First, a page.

C++                              7              7              0             51
C                                6             22             22             50
Scala                           15             12             39             50
C/C++ Header                     6              9              4             33
HTML                             3              9             17             24
Objective C++                    2              7              0             18
Assembly                         2              1              0             17
JSP                              3              0              0             14
IDL                              1              2              0             14
Objective C                      1              3              0              7
SUM:                          5815          60117         133711         258402

Based on this raw analysis we have 93% Java files and 4.7% Groovy files.

  • Let’s add test ( src/test, src/integTest and src/testFixtures) folders to our statistics:

$ cloc-1.66.exe  --match-d="src/(test|integTest|testFixtures)/" --found=oicloc3.log .
    3867 text files.
Wrote oicloc3.log
    3775 unique files.
    2657 files ignored. v 1.66  T=15.24 s (243.1 files/s, 29213.4 lines/s)
Language                     files          blank        comment           code
Groovy                        3043          65654          47398         291716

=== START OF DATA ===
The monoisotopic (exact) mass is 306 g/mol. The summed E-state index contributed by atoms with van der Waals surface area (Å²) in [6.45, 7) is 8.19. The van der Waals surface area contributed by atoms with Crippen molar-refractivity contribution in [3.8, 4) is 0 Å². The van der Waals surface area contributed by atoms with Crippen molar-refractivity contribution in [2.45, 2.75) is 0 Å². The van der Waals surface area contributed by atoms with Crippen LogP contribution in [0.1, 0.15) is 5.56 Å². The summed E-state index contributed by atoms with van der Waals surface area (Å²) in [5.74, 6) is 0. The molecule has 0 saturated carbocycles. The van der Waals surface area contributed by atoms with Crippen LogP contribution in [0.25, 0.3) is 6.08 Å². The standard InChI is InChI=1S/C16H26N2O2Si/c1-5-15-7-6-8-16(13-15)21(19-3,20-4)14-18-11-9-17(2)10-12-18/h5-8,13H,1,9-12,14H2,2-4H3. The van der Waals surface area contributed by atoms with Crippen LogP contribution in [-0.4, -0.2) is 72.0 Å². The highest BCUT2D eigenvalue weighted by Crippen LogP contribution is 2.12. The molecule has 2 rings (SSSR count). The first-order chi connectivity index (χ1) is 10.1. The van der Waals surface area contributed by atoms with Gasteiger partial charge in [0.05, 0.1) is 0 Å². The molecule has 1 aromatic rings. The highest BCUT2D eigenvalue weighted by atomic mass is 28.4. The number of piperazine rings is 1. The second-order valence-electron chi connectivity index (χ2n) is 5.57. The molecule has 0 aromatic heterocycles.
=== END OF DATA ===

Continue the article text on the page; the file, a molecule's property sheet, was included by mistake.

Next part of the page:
Java                           536           5830           7278          23568
XML                             57             19             36           1845
Maven                           22             57             20            571
HTML                            10             18             10            430
Scala                           24             48            122            162
JavaScript                       5             14             13            105
CSS                              1             19              0             91
DTD                              1             54            164             33
XSLT                             2              6              0             20
CoffeeScript                     1              7              8             13
YAML                             1              0              0              7
JSP                              1              0              0              6
SQL                              1              2              1              2
C                                1              0              0              1
SUM:                          3706          71728          55050         318570

As You can see we have 14.5% Java files and 82% Groovy files.


Gradle is Java-based project and it uses Groovy for testing and as a DSL implementation tool, nothing more. The noise around "Groovy vs Kotlin" for DSL implementation inside Gradle sounds strange. Gradle Inc. has just made pragmatic decision. That’s it.

The state of Groovy and other JVM Languages

14 May 2016